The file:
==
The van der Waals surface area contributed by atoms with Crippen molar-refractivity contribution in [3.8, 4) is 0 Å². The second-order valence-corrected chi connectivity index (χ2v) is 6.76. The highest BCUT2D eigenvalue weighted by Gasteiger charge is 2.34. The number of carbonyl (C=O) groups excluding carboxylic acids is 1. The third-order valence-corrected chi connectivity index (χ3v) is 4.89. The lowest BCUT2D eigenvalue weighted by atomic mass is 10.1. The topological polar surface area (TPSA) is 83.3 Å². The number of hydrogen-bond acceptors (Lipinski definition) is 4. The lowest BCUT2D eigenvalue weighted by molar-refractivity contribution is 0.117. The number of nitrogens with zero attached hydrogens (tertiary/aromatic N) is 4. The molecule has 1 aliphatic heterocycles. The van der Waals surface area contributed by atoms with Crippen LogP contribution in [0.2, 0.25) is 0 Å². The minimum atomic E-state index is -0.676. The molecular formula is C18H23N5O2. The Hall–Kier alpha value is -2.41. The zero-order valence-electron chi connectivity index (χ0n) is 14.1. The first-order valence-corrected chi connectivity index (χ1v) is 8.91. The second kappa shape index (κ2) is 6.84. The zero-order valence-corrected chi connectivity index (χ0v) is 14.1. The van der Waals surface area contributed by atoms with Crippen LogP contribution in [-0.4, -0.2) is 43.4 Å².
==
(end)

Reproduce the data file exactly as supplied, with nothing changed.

The van der Waals surface area contributed by atoms with Crippen molar-refractivity contribution in [3.8, 4) is 0 Å². The second-order valence-corrected chi connectivity index (χ2v) is 6.76. The highest BCUT2D eigenvalue weighted by Gasteiger charge is 2.34. The number of carbonyl (C=O) groups excluding carboxylic acids is 1. The third-order valence-corrected chi connectivity index (χ3v) is 4.89. The lowest BCUT2D eigenvalue weighted by atomic mass is 10.1. The topological polar surface area (TPSA) is 83.3 Å². The number of hydrogen-bond acceptors (Lipinski definition) is 4. The lowest BCUT2D eigenvalue weighted by molar-refractivity contribution is 0.117. The number of nitrogens with zero attached hydrogens (tertiary/aromatic N) is 4. The molecule has 1 aliphatic heterocycles. The van der Waals surface area contributed by atoms with Crippen LogP contribution in [0.2, 0.25) is 0 Å². The minimum atomic E-state index is -0.676. The molecular formula is C18H23N5O2. The Hall–Kier alpha value is -2.41. The zero-order valence-electron chi connectivity index (χ0n) is 14.1. The first-order valence-corrected chi connectivity index (χ1v) is 8.91. The second kappa shape index (κ2) is 6.84. The zero-order valence-corrected chi connectivity index (χ0v) is 14.1. The van der Waals surface area contributed by atoms with Crippen LogP contribution in [-0.4, -0.2) is 43.4 Å².